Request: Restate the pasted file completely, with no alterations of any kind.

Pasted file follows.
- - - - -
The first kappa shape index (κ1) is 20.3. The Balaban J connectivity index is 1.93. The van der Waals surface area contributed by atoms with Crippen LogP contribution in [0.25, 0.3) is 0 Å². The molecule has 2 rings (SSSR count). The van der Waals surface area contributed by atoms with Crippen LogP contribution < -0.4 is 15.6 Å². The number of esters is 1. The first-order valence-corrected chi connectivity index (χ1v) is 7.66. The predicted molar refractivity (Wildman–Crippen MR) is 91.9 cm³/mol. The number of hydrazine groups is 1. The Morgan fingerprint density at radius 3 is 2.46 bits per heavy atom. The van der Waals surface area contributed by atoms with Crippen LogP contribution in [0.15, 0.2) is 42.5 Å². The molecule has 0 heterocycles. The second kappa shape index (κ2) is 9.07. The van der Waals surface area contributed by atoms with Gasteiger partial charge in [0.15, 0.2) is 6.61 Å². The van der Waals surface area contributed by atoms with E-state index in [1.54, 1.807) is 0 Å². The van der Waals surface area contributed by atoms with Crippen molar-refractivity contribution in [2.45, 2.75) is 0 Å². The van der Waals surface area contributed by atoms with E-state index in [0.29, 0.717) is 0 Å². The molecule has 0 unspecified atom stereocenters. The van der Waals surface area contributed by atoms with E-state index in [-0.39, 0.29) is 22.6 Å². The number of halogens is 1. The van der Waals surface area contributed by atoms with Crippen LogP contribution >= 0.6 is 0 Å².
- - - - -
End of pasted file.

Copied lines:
The first kappa shape index (κ1) is 20.3. The Balaban J connectivity index is 1.93. The van der Waals surface area contributed by atoms with Crippen LogP contribution in [0.25, 0.3) is 0 Å². The molecule has 2 rings (SSSR count). The van der Waals surface area contributed by atoms with Crippen LogP contribution < -0.4 is 15.6 Å². The number of esters is 1. The first-order valence-corrected chi connectivity index (χ1v) is 7.66. The predicted molar refractivity (Wildman–Crippen MR) is 91.9 cm³/mol. The number of hydrazine groups is 1. The Morgan fingerprint density at radius 3 is 2.46 bits per heavy atom. The van der Waals surface area contributed by atoms with Crippen LogP contribution in [0.15, 0.2) is 42.5 Å². The molecule has 0 heterocycles. The second kappa shape index (κ2) is 9.07. The van der Waals surface area contributed by atoms with Gasteiger partial charge in [0.15, 0.2) is 6.61 Å². The van der Waals surface area contributed by atoms with E-state index in [1.54, 1.807) is 0 Å². The van der Waals surface area contributed by atoms with Crippen molar-refractivity contribution in [2.45, 2.75) is 0 Å². The van der Waals surface area contributed by atoms with E-state index in [0.29, 0.717) is 0 Å². The molecule has 0 unspecified atom stereocenters. The van der Waals surface area contributed by atoms with E-state index in [-0.39, 0.29) is 22.6 Å². The number of halogens is 1. The van der Waals surface area contributed by atoms with Crippen LogP contribution >= 0.6 is 0 Å².